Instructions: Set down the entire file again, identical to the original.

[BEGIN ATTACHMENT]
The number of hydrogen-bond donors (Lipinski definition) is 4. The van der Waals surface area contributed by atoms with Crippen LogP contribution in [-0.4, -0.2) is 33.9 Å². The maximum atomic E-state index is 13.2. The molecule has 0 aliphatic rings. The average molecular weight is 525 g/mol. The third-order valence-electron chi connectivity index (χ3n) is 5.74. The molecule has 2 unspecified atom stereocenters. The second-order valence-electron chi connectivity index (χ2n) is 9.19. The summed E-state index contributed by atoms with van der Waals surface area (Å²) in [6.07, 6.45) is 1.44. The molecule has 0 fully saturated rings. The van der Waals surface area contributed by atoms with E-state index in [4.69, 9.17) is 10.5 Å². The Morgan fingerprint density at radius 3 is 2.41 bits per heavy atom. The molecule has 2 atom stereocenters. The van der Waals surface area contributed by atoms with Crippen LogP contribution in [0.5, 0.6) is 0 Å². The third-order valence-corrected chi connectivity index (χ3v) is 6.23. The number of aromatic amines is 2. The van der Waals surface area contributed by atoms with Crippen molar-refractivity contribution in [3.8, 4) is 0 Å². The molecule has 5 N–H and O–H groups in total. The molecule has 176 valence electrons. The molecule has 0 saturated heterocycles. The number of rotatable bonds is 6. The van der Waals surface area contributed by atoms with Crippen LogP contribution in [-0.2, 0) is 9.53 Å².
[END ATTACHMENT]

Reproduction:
The number of hydrogen-bond donors (Lipinski definition) is 4. The van der Waals surface area contributed by atoms with Crippen LogP contribution in [-0.4, -0.2) is 33.9 Å². The maximum atomic E-state index is 13.2. The molecule has 0 aliphatic rings. The average molecular weight is 525 g/mol. The third-order valence-electron chi connectivity index (χ3n) is 5.74. The molecule has 2 unspecified atom stereocenters. The second-order valence-electron chi connectivity index (χ2n) is 9.19. The summed E-state index contributed by atoms with van der Waals surface area (Å²) in [6.07, 6.45) is 1.44. The molecule has 0 fully saturated rings. The van der Waals surface area contributed by atoms with E-state index in [4.69, 9.17) is 10.5 Å². The Morgan fingerprint density at radius 3 is 2.41 bits per heavy atom. The molecule has 2 atom stereocenters. The van der Waals surface area contributed by atoms with Crippen LogP contribution in [0.5, 0.6) is 0 Å². The third-order valence-corrected chi connectivity index (χ3v) is 6.23. The number of aromatic amines is 2. The van der Waals surface area contributed by atoms with Crippen molar-refractivity contribution in [3.8, 4) is 0 Å². The molecule has 5 N–H and O–H groups in total. The molecule has 176 valence electrons. The molecule has 0 saturated heterocycles. The number of rotatable bonds is 6. The van der Waals surface area contributed by atoms with Crippen LogP contribution in [-0.2, 0) is 9.53 Å².